"We often talk about connection these days, about being on the internet and everything else, but really it's that one of how connected are we to the place where we live and thinking about the amenities. If you're thinking in twenty-five or fifty years' time, well, I wear glasses. I don't know how my eyes are going to be performing in fifty years' time. So, I want to know that I am living in an area where there are shops and amenities that can support me in my old age without having to worry about that."

Infotainment systems in cars are distractions for all, but even more so for older drivers.

Subaru screen

Subaru screen/ Lloyd Alter/CC BY 2.0 Older drivers take way longer to use these screens than younger drivers. "On average, older drivers (ages 55-75) removed their eyes and attention from the road for more than eight seconds longer than younger drivers (ages 21-36) when performing simple tasks like programming navigation or tuning the radio using in-vehicle infotainment technology."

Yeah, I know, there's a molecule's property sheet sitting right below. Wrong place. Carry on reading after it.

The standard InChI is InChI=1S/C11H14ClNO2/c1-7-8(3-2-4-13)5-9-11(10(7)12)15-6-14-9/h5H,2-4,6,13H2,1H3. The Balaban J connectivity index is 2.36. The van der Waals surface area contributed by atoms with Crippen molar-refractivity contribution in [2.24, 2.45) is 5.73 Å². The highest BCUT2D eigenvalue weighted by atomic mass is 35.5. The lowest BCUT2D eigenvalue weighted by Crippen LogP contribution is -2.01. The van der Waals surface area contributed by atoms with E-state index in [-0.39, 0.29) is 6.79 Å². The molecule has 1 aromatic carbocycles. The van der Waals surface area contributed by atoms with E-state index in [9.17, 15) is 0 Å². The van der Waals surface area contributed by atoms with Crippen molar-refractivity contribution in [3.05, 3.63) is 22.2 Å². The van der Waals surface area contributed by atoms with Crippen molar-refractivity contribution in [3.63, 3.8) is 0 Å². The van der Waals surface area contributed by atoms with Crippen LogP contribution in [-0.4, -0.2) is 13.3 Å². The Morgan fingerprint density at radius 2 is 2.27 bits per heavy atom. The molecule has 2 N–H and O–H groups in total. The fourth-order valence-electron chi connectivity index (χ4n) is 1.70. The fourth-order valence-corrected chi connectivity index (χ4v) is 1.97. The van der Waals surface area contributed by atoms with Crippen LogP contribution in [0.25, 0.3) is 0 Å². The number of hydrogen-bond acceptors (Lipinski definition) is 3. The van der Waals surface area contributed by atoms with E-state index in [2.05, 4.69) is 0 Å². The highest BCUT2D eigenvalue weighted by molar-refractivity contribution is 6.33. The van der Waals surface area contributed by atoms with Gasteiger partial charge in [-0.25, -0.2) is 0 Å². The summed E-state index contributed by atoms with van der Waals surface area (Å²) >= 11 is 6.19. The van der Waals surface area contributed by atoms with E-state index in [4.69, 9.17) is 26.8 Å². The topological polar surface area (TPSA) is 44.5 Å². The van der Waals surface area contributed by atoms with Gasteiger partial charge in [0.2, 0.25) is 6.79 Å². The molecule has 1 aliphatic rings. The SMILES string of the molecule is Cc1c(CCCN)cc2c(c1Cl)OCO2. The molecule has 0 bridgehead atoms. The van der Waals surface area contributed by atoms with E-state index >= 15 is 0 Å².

But this isn't just a problem for older drivers. "This is a design problem, not an age problem," said Jake Nelson, AAA director of traffic safety advocacy and research. "Designing systems to meet the safety and comfort needs of aging drivers would benefit all of us today, and for years to come."

Millennials want houses, but they don't want what boomers are selling.

too many gables

© Susan Law Cain, shutterstock